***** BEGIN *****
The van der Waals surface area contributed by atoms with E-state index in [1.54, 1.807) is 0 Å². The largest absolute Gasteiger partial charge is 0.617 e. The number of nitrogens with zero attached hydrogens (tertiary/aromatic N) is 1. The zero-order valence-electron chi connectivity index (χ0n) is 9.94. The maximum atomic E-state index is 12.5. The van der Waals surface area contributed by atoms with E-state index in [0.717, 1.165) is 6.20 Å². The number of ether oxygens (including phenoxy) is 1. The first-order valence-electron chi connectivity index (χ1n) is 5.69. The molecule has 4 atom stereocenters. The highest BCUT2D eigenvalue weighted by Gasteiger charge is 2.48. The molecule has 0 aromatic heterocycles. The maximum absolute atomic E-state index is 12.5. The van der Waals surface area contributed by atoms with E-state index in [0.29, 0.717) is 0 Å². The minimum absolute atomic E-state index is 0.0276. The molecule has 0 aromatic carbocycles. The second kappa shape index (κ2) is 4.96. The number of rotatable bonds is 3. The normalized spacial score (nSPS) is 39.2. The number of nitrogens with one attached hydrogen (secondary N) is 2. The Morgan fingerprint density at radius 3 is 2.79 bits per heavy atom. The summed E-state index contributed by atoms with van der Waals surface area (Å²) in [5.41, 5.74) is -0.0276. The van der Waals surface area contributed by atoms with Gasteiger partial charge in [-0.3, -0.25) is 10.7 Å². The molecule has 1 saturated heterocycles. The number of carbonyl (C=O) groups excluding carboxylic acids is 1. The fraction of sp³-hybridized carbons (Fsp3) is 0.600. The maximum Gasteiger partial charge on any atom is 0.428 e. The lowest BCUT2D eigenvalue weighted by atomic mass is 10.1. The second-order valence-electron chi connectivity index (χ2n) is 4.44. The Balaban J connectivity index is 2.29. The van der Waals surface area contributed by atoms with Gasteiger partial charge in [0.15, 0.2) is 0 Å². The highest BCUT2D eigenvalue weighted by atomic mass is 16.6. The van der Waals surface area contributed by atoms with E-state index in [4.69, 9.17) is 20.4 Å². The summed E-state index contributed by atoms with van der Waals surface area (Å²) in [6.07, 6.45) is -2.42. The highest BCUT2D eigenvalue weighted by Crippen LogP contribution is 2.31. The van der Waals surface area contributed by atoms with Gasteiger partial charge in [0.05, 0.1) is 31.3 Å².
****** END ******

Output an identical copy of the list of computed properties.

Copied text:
The van der Waals surface area contributed by atoms with E-state index in [1.54, 1.807) is 0 Å². The largest absolute Gasteiger partial charge is 0.617 e. The number of nitrogens with zero attached hydrogens (tertiary/aromatic N) is 1. The zero-order valence-electron chi connectivity index (χ0n) is 9.94. The maximum atomic E-state index is 12.5. The van der Waals surface area contributed by atoms with E-state index in [0.717, 1.165) is 6.20 Å². The number of ether oxygens (including phenoxy) is 1. The first-order valence-electron chi connectivity index (χ1n) is 5.69. The molecule has 4 atom stereocenters. The highest BCUT2D eigenvalue weighted by Gasteiger charge is 2.48. The molecule has 0 aromatic heterocycles. The maximum absolute atomic E-state index is 12.5. The van der Waals surface area contributed by atoms with E-state index in [0.29, 0.717) is 0 Å². The minimum absolute atomic E-state index is 0.0276. The molecule has 0 aromatic carbocycles. The second kappa shape index (κ2) is 4.96. The number of rotatable bonds is 3. The normalized spacial score (nSPS) is 39.2. The number of nitrogens with one attached hydrogen (secondary N) is 2. The Morgan fingerprint density at radius 3 is 2.79 bits per heavy atom. The summed E-state index contributed by atoms with van der Waals surface area (Å²) in [5.41, 5.74) is -0.0276. The van der Waals surface area contributed by atoms with Gasteiger partial charge in [-0.3, -0.25) is 10.7 Å². The molecule has 1 saturated heterocycles. The number of carbonyl (C=O) groups excluding carboxylic acids is 1. The fraction of sp³-hybridized carbons (Fsp3) is 0.600. The maximum Gasteiger partial charge on any atom is 0.428 e. The lowest BCUT2D eigenvalue weighted by atomic mass is 10.1. The second-order valence-electron chi connectivity index (χ2n) is 4.44. The Balaban J connectivity index is 2.29. The van der Waals surface area contributed by atoms with Gasteiger partial charge in [0.15, 0.2) is 0 Å². The highest BCUT2D eigenvalue weighted by atomic mass is 16.6. The van der Waals surface area contributed by atoms with E-state index in [4.69, 9.17) is 20.4 Å². The summed E-state index contributed by atoms with van der Waals surface area (Å²) in [6.07, 6.45) is -2.42. The highest BCUT2D eigenvalue weighted by Crippen LogP contribution is 2.31. The van der Waals surface area contributed by atoms with Gasteiger partial charge in [0.05, 0.1) is 31.3 Å².